Abstract 17873: Identification of High-Risk Patients Requiring Permanent Pacemaker After Transcatheter Aortic Valve Replacement Using Novel 3D Reconstruction and Tissue Characterization of the Aortic Valve Apparatus

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Introduction: Conduction system injury requiring permanent pacemaker implantation (PPM) becomes increasingly clinically relevant as transcatheter aortic valve replacement (TAVR) is employed in intermediate or low-risk patients (pts), given the potentially increased morbidity of PPM in pts with longer life expectancies and the low incidence of PPM implantation if pts are treated surgically. Therefore, identification of the pts at high-risk for PPM post TAVR may help guiding appropriate management strategies.

Hypothesis: Analysis of 3D reconstruction and tissue characteristics of the aortic valve apparatus may identify high-risk pts requiring PPM after TAVR.

Methods: CT images of 34 pts with TAVR were analyzed using 3D anatomical models of the aortic valve apparatus (segmentation) created by manually thresholding images from 320-800 HU for the separation of the aortic root from the atria and ventricles. 3D calcium volumes of the valve apparatus in the “conduction system zone” (Fig.) were quantified, where the conduction system enters the ventricular septum at the junction of right- and non-coronary cusps. The threshold of calcium volumes for stratification of PPM was 115 mm3 after the analysis of a ROC curve.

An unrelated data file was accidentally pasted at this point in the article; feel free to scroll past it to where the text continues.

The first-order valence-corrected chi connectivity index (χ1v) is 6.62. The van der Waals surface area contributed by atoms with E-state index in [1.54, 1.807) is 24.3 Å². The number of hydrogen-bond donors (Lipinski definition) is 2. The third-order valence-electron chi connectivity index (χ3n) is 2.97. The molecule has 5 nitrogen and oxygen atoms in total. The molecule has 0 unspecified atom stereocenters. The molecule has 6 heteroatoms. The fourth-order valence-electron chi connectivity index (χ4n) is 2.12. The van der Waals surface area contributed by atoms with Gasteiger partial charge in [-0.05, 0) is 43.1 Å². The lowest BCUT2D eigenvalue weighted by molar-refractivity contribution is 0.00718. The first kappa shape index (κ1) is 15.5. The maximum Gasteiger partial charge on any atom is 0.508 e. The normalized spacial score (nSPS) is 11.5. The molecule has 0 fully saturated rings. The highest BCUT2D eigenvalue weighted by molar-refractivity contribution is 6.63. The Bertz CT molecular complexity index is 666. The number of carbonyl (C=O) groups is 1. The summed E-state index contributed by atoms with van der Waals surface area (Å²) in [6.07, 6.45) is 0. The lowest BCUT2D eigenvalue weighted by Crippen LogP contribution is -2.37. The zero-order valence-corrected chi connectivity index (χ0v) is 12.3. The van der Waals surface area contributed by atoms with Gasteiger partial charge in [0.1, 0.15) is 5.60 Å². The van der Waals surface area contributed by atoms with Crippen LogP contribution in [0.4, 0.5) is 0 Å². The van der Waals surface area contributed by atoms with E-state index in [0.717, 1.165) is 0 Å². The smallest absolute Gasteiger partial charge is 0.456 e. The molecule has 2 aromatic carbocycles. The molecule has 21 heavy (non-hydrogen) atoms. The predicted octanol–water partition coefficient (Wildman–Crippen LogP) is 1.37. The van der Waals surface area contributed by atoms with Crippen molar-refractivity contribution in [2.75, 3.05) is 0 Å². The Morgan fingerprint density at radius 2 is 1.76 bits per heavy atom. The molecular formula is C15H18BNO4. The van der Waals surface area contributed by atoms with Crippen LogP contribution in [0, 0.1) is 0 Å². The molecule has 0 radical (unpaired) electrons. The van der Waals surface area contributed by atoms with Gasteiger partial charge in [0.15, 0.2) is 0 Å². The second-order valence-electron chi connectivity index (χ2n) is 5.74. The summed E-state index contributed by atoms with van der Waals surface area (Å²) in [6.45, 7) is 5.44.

Results: 17 pts receiving PPM after TAVR were analyzed and compared to 17 pts without PPM. Average calcium volumes in the conduction system zone were three-fold higher in pts receiving PPM than in those without (190 ± 75 vs, 57± 38 mm3, p<0.05). Using calcium volumes of 115 mm3 at the conduction system zone as the cutoff value, the prediction accuracy for PPM after TAVR was 79% with sensitivity of 82% and specificity of 76%.

Conclusion: 3D reconstruction and tissue characterization of the aortic valve apparatus could identify the majority of the pts with severe aortic stenosis at high-risk for PPM after TAVR. With development of an automatic algorithm, this method may potentially become part of comprehensive risk evaluation prior to TAVR and reduce PPM burden and cost.

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